I’ve only just discovered your blog tonight, through Robin Lucas’ Dry-Humping Parnassus (another first-rate blog, as you discovered some time before I did). And of course I don’t know you. Still, I want to tell you I’m glad you saw fit to tell your husband about your plan to leave this world back in 2007. I’m glad for the very selfish reason that I wouldn’t have got the chance to read your story if you had taken an overdose of pills, and that would have been a pity. Because your post about suicide was beautifully, honestly written, and it captured the terror and confusion and guilt and heartbreak of someone who has contemplated ending her life, but also of those who are left behind when a loved one chooses to surrender to the abyss.

    I’m sorry to say that my life has been touched by suicide, too — more than once, but most recently and most cripplingly in 2002 when my wife’s sister ended her life in a Dallas apartment. It was not her first attempt, and my wife — I’m sorry, it’s difficult to say this, but she is now my ex-wife, in part because of the event I’m describing here. Nancy, who took care of her little sister Robin right up until Robin’s death at the age of 38, has been unable to shed the anguish and guilt of her sister’s suicide. Nancy, too, had attempted suicide, when she was a teenager, and she was saved by Robin, who noticed her sister’s distressed breathing after she’d taken an overdose of pills. Nancy certainly would have died had Robin not come into her bedroom in the middle of the night.

    I’m telling you these things, I suppose, because reading your story has caused me to revisit these memories tonight, and it’s important to me that I write something in honor of Nancy and Robin while I feel moved to do so. Lord knows I’ve wanted to write about them plenty of times before, but I’ve mostly felt stifled and unworthy of the emotional effort required to honor the two people, yes, two, Robin and Nancy, who left that awful August day thirteen years ago.

    Only once before have I written about Robin’s suicide. I composed a poem to Nancy, called “Gravity,” in the spring of this year, and because it’s short I hope you’ll forgive me for including it here, in the comments section of your first published words about the desolation and hopelessness that drove you to plan your own death. I’ve never attempted to publish the poem before now, though I did read it aloud in May at a small poetry reading in Denton, Texas, and I’ve shared it with six or seven close friends and family, including Nancy and our three children, now mostly grown. I hope you’ll accept it as a token of the sympathy and respect I have for you and for anyone who has been deeply affected by suicide or suicidal wishes and has emerged more or less intact from that lacerating experience.

    I was at a poetry reading earlier tonight, where I read two of my poems, though “Gravity” wasn’t one of them. I’m glad I chose to read Robin Lucas’ poetry after I got home — because it is amazingly funny and sad and moving all at once, and also because his blog included a heartfelt recommendation to his readers to make the leap, using the link he provided, to yours. I made that leap. I hope I’ve expressed how happy I am to have done so. In some way, your story has helped me absorb and accept some of the pain of my own experience.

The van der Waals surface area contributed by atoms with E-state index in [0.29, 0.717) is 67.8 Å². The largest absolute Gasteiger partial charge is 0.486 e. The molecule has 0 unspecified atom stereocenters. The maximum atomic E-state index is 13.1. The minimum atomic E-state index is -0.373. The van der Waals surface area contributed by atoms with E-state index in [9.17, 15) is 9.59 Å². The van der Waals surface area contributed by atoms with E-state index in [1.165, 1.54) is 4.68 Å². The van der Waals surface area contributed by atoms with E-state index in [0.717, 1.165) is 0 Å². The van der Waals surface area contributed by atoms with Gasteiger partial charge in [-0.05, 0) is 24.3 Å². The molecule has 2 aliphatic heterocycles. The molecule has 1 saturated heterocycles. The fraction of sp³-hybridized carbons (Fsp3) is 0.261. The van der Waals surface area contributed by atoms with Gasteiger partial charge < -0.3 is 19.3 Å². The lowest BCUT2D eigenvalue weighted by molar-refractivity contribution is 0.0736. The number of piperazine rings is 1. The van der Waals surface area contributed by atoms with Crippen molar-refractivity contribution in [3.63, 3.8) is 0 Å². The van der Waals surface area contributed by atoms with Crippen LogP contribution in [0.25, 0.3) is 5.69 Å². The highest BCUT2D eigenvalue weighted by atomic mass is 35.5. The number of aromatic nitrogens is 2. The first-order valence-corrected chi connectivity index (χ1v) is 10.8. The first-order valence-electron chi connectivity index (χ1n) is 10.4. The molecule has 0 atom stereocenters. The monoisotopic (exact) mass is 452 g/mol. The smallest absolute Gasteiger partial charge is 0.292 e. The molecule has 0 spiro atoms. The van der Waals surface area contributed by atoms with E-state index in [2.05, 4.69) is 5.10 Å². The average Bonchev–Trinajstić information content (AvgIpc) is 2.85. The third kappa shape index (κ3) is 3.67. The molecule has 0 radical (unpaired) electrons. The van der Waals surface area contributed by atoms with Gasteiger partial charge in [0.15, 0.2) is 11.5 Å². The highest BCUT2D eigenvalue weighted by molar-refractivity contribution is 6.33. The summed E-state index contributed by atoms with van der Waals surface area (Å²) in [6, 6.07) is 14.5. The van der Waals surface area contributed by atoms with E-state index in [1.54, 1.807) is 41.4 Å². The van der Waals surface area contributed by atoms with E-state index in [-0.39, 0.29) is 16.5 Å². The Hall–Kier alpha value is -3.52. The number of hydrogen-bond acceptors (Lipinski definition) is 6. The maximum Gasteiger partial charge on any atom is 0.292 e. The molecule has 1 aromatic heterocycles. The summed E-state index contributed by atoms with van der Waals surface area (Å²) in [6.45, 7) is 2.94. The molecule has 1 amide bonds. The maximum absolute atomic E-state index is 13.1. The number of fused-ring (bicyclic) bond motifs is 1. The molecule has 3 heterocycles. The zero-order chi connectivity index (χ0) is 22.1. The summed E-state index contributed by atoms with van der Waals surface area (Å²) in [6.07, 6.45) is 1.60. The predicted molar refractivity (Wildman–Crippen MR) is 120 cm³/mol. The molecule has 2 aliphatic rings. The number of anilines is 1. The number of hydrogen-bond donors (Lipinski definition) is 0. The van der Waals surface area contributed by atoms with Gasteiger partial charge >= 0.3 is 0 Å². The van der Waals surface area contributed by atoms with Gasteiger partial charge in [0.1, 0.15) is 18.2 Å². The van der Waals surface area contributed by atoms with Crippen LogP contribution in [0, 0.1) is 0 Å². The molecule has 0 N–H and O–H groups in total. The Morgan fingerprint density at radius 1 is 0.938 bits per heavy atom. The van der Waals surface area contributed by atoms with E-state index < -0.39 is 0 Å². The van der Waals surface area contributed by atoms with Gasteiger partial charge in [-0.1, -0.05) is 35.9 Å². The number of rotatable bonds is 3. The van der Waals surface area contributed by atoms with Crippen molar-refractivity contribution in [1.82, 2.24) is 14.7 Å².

By Sonny Bohanan

    Your sister’s face,
    bloated, blackened, three days gone
    when a firefighter axes the door.
    Knowing it’s coming
    does not prepare you
    for the power pain has
    to destroy all it loves,
    all it despises, you.

    Her notebook opens
    to the last page: Let gravity
    do the work, tighten the rope.

    Knowing it’s coming
    makes it hard to move.
    Gravity grows more ghastly
    by the day, takes us all to ground.
    That’s the world.

    Liked by 2 people

    1. Thank you so much for sharing that; I’m sorry for Nancy, and Robin, and all the lives in their orbits that have been impacted. All we can really do is share our stories and hope that that allows us each to digest our experiences a little; if my writing this has helped do that for you then it was totally worth writing, no matter how scary it was to publish it. That’s a real stunner of a compliment — thank you, and I gladly accept your gift of poetry.

      Liked by 1 person

      1. Hi Michelle,

        I saw your reply to my comments when you posted it a few weeks ago, but I had meant to jump back in here to say thanks for your kind words and your understanding. You’re a tremendous writer, by the way, and I’ve enjoyed subscribing to your blog. Well done!


  23. Planet Almost-Dead isn’t so bad when you realize we’re all one thread away from snapping, and that, as you said, Planet Normal doesn’t really exist. But it makes me wonder why some people choose to leave when the majority don’t even second guess staying.

    I’m where you are now. I can’t fathom what I was thinking in the Black Hole, even though I was the one who went through it. It doesn’t feel like the me I know. I’ll tell you what: I don’t miss her, but I’m stronger because of it.

    Thank you for speaking out. It always helps someone to hear the bright side of life.

    Liked by 1 person